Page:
Yes. However, if possible, follow the regular Open Enrollment process and deadlines to pick a new plan for next year. If you pick a new plan during Open Enrollment and pay your January premium by the deadline the new insurer requires, then coverage under your new plan will take effect January 1.
Your current insurer’s exit from the Marketplace at the end of this year is considered a qualifying event that also makes you eligible for a Special Enrollment Period (SEP). Therefore, you could use the SEP process instead to pick a new plan for next year. This process can give you more time to make a plan selection, but it may also require additional steps and verifications and even result in a gap in coverage.
Under the SEP process you can elect new coverage any time during the 60 days leading up to your qualifying event date (January 1). If you pick a new plan during this time (as late as December 31), you can also request that new coverage take effect on January 1, the day after your current coverage ends. This is one key difference between the SEP and Open Enrollment processes. Through Open Enrollment, in most states, you must pick your new plan by 3:00 am ET on December 16 for coverage to start on January 1. Though the SEP process gives you a few more days to pick a plan that starts in January, remember that insurers typically handle a surge of new enrollments at year end, increasing the risk that SEP applications filed at the last minute might encounter delays or mistakes.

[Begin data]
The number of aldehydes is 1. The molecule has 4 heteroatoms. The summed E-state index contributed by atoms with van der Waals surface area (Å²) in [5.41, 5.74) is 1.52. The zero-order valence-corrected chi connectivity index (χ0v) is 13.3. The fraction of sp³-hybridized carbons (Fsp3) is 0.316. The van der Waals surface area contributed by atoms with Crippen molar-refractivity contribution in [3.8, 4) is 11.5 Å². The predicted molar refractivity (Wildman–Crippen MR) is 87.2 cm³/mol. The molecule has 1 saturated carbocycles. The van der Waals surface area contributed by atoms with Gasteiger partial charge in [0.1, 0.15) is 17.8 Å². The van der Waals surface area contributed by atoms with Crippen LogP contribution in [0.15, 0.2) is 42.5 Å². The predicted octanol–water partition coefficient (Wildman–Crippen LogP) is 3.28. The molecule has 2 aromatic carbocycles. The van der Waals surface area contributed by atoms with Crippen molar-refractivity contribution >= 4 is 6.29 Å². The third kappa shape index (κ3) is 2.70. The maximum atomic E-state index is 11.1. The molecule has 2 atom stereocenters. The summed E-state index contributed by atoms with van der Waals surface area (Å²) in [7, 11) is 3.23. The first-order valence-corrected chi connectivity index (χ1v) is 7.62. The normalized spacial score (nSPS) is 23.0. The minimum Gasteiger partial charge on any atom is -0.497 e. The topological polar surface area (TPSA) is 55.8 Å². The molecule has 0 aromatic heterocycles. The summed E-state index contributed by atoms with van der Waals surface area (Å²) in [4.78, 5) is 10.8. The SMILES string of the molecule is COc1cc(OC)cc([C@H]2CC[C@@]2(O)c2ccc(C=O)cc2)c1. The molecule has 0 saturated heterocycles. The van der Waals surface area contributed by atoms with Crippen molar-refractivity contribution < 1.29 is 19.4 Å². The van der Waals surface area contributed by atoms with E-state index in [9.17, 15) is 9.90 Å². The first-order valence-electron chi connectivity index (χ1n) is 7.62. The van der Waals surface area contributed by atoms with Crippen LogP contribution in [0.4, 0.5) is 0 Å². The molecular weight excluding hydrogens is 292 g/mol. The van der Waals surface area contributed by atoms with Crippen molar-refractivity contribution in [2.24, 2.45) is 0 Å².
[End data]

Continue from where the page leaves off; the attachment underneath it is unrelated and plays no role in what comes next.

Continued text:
Under the SEP process, you can also elect new coverage at any time for 60 days following your qualifying event. That means you could pick a new plan as late as March 1 – more than two months after Open Enrollment ends. However, waiting this long means new coverage would begin as late as April 1, and you could be uninsured until then.
Finally, to use the SEP process, you must attest to your eligibility for the SEP and may be asked to provide documentation. Be sure to save the notice from your current insurer, you may have to submit a copy of it to the Marketplace. Failure to provide documentation of SEP eligibility, when it is requested, can result in your new coverage being cancelled.
If you have not selected a new health plan for next year by the end of Open Enrollment, you will receive additional notices from the Marketplace with more information about the SEP process.